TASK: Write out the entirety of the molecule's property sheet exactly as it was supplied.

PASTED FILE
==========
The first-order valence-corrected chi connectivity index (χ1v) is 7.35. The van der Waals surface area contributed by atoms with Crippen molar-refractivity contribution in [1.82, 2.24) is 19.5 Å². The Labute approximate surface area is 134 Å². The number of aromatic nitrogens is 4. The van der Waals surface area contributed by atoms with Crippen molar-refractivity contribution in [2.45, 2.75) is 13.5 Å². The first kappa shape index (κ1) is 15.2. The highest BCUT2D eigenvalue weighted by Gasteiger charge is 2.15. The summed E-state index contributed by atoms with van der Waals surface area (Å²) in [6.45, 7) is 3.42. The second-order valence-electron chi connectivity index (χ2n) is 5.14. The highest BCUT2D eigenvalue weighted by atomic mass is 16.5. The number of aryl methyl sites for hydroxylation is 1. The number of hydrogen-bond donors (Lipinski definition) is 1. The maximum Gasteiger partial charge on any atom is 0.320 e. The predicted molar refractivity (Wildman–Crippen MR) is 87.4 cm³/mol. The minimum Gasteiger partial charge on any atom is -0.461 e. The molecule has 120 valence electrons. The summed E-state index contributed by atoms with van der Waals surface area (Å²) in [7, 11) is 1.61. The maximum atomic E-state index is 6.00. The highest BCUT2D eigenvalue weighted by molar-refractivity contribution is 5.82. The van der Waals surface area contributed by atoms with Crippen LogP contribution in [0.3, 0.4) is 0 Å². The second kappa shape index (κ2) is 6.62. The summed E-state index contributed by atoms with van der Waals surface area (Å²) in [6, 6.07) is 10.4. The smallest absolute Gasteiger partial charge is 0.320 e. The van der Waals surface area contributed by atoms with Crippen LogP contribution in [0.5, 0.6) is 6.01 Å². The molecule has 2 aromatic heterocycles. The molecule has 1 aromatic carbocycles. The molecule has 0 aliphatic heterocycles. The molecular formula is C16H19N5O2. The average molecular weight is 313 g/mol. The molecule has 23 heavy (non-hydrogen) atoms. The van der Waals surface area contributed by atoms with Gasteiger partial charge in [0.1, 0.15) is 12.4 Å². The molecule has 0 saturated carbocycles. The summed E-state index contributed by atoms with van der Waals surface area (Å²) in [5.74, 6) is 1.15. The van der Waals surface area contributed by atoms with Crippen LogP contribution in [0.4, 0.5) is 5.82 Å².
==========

The first-order valence-corrected chi connectivity index (χ1v) is 7.35. The van der Waals surface area contributed by atoms with Crippen molar-refractivity contribution in [1.82, 2.24) is 19.5 Å². The Labute approximate surface area is 134 Å². The number of aromatic nitrogens is 4. The van der Waals surface area contributed by atoms with Crippen molar-refractivity contribution in [2.45, 2.75) is 13.5 Å². The first kappa shape index (κ1) is 15.2. The highest BCUT2D eigenvalue weighted by Gasteiger charge is 2.15. The summed E-state index contributed by atoms with van der Waals surface area (Å²) in [6.45, 7) is 3.42. The second-order valence-electron chi connectivity index (χ2n) is 5.14. The highest BCUT2D eigenvalue weighted by atomic mass is 16.5. The number of aryl methyl sites for hydroxylation is 1. The number of hydrogen-bond donors (Lipinski definition) is 1. The maximum Gasteiger partial charge on any atom is 0.320 e. The predicted molar refractivity (Wildman–Crippen MR) is 87.4 cm³/mol. The minimum Gasteiger partial charge on any atom is -0.461 e. The molecule has 120 valence electrons. The summed E-state index contributed by atoms with van der Waals surface area (Å²) in [7, 11) is 1.61. The maximum atomic E-state index is 6.00. The highest BCUT2D eigenvalue weighted by molar-refractivity contribution is 5.82. The van der Waals surface area contributed by atoms with Crippen LogP contribution in [0.3, 0.4) is 0 Å². The second kappa shape index (κ2) is 6.62. The summed E-state index contributed by atoms with van der Waals surface area (Å²) in [6, 6.07) is 10.4. The smallest absolute Gasteiger partial charge is 0.320 e. The van der Waals surface area contributed by atoms with Crippen LogP contribution in [0.5, 0.6) is 6.01 Å². The molecule has 2 aromatic heterocycles. The molecule has 1 aromatic carbocycles. The molecule has 0 aliphatic heterocycles. The molecular formula is C16H19N5O2. The average molecular weight is 313 g/mol. The molecule has 23 heavy (non-hydrogen) atoms. The van der Waals surface area contributed by atoms with Gasteiger partial charge in [0.1, 0.15) is 12.4 Å². The molecule has 0 saturated carbocycles. The summed E-state index contributed by atoms with van der Waals surface area (Å²) in [5.74, 6) is 1.15. The van der Waals surface area contributed by atoms with Crippen LogP contribution in [0.4, 0.5) is 5.82 Å².